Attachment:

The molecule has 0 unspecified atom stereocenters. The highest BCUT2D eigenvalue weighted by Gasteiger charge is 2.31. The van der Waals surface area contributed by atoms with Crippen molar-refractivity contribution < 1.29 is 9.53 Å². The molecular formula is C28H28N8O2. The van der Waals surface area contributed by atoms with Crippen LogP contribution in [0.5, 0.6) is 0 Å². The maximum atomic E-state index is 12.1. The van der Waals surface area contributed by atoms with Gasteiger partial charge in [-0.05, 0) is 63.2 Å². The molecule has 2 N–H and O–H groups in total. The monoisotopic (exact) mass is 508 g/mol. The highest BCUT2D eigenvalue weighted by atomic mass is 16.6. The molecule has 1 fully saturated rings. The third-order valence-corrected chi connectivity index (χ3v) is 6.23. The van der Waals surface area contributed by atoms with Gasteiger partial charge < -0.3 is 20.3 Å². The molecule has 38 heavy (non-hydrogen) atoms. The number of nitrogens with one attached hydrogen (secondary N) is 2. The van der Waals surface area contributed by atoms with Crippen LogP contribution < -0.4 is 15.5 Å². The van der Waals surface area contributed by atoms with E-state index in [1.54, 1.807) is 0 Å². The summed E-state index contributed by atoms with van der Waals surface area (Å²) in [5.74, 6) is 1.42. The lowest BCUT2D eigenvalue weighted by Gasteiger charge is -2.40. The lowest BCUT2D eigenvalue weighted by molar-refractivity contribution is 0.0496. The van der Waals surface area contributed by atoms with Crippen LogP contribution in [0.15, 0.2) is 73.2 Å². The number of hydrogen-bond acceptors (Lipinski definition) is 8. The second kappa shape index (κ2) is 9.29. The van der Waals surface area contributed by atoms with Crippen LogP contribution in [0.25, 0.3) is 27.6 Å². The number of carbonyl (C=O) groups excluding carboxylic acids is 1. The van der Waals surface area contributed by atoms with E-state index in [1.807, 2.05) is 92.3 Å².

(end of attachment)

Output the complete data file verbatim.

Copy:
The molecule has 0 unspecified atom stereocenters. The highest BCUT2D eigenvalue weighted by Gasteiger charge is 2.31. The van der Waals surface area contributed by atoms with Crippen molar-refractivity contribution < 1.29 is 9.53 Å². The molecular formula is C28H28N8O2. The van der Waals surface area contributed by atoms with Crippen LogP contribution in [0.5, 0.6) is 0 Å². The maximum atomic E-state index is 12.1. The van der Waals surface area contributed by atoms with Gasteiger partial charge in [-0.05, 0) is 63.2 Å². The molecule has 2 N–H and O–H groups in total. The monoisotopic (exact) mass is 508 g/mol. The highest BCUT2D eigenvalue weighted by atomic mass is 16.6. The molecule has 1 fully saturated rings. The third-order valence-corrected chi connectivity index (χ3v) is 6.23. The van der Waals surface area contributed by atoms with Gasteiger partial charge < -0.3 is 20.3 Å². The molecule has 38 heavy (non-hydrogen) atoms. The number of nitrogens with one attached hydrogen (secondary N) is 2. The van der Waals surface area contributed by atoms with Crippen LogP contribution < -0.4 is 15.5 Å². The van der Waals surface area contributed by atoms with E-state index in [1.54, 1.807) is 0 Å². The summed E-state index contributed by atoms with van der Waals surface area (Å²) in [5.74, 6) is 1.42. The lowest BCUT2D eigenvalue weighted by Gasteiger charge is -2.40. The lowest BCUT2D eigenvalue weighted by molar-refractivity contribution is 0.0496. The van der Waals surface area contributed by atoms with Crippen LogP contribution in [0.15, 0.2) is 73.2 Å². The number of hydrogen-bond acceptors (Lipinski definition) is 8. The second kappa shape index (κ2) is 9.29. The van der Waals surface area contributed by atoms with Crippen LogP contribution in [0.25, 0.3) is 27.6 Å². The number of carbonyl (C=O) groups excluding carboxylic acids is 1. The van der Waals surface area contributed by atoms with E-state index in [1.807, 2.05) is 92.3 Å².